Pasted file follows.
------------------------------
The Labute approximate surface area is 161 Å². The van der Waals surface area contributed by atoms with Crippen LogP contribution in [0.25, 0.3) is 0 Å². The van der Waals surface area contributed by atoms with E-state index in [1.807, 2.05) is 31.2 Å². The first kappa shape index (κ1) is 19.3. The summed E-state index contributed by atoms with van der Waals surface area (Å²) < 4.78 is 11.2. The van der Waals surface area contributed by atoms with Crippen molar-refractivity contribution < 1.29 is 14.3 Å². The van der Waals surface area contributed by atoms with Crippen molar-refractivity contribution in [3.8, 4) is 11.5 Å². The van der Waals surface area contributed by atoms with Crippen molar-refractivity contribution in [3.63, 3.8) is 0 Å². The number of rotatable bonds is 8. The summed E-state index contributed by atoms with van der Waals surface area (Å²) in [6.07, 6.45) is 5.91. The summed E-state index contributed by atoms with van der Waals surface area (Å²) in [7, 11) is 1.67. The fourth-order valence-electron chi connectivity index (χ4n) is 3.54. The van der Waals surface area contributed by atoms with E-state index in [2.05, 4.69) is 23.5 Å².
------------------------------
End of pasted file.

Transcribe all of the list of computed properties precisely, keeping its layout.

The Labute approximate surface area is 161 Å². The van der Waals surface area contributed by atoms with Crippen LogP contribution in [0.25, 0.3) is 0 Å². The van der Waals surface area contributed by atoms with E-state index in [1.807, 2.05) is 31.2 Å². The first kappa shape index (κ1) is 19.3. The summed E-state index contributed by atoms with van der Waals surface area (Å²) < 4.78 is 11.2. The van der Waals surface area contributed by atoms with Crippen molar-refractivity contribution < 1.29 is 14.3 Å². The van der Waals surface area contributed by atoms with Crippen molar-refractivity contribution in [3.8, 4) is 11.5 Å². The van der Waals surface area contributed by atoms with Crippen molar-refractivity contribution in [3.63, 3.8) is 0 Å². The number of rotatable bonds is 8. The summed E-state index contributed by atoms with van der Waals surface area (Å²) in [6.07, 6.45) is 5.91. The summed E-state index contributed by atoms with van der Waals surface area (Å²) in [7, 11) is 1.67. The fourth-order valence-electron chi connectivity index (χ4n) is 3.54. The van der Waals surface area contributed by atoms with E-state index in [2.05, 4.69) is 23.5 Å².